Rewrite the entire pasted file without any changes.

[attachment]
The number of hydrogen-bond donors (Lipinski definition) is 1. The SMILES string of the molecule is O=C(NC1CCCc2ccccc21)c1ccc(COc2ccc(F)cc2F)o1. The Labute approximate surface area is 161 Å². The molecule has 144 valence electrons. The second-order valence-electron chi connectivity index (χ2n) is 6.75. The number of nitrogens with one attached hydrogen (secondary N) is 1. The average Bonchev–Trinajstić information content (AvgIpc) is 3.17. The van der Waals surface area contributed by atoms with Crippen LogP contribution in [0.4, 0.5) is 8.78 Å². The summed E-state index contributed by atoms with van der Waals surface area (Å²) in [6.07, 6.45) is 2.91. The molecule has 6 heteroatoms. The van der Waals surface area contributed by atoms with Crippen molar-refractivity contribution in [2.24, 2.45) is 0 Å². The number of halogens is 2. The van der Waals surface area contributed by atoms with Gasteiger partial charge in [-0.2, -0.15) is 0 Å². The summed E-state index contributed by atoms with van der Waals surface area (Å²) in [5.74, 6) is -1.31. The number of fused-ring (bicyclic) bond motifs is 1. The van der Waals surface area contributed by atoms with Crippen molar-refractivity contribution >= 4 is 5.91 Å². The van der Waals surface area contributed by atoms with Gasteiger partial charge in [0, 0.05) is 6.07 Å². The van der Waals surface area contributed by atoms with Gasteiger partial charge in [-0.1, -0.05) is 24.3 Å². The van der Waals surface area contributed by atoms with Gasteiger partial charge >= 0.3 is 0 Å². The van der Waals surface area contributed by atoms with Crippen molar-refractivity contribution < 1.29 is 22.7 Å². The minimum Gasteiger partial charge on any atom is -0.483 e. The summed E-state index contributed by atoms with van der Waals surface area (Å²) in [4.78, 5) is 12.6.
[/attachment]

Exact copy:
The number of hydrogen-bond donors (Lipinski definition) is 1. The SMILES string of the molecule is O=C(NC1CCCc2ccccc21)c1ccc(COc2ccc(F)cc2F)o1. The Labute approximate surface area is 161 Å². The molecule has 144 valence electrons. The second-order valence-electron chi connectivity index (χ2n) is 6.75. The number of nitrogens with one attached hydrogen (secondary N) is 1. The average Bonchev–Trinajstić information content (AvgIpc) is 3.17. The van der Waals surface area contributed by atoms with Crippen LogP contribution in [0.4, 0.5) is 8.78 Å². The summed E-state index contributed by atoms with van der Waals surface area (Å²) in [6.07, 6.45) is 2.91. The molecule has 6 heteroatoms. The van der Waals surface area contributed by atoms with Crippen molar-refractivity contribution in [2.24, 2.45) is 0 Å². The number of halogens is 2. The van der Waals surface area contributed by atoms with Gasteiger partial charge in [-0.2, -0.15) is 0 Å². The summed E-state index contributed by atoms with van der Waals surface area (Å²) in [5.74, 6) is -1.31. The number of fused-ring (bicyclic) bond motifs is 1. The van der Waals surface area contributed by atoms with Crippen molar-refractivity contribution >= 4 is 5.91 Å². The van der Waals surface area contributed by atoms with Gasteiger partial charge in [0, 0.05) is 6.07 Å². The van der Waals surface area contributed by atoms with Gasteiger partial charge in [-0.1, -0.05) is 24.3 Å². The van der Waals surface area contributed by atoms with Gasteiger partial charge >= 0.3 is 0 Å². The van der Waals surface area contributed by atoms with Crippen molar-refractivity contribution < 1.29 is 22.7 Å². The minimum Gasteiger partial charge on any atom is -0.483 e. The summed E-state index contributed by atoms with van der Waals surface area (Å²) in [4.78, 5) is 12.6.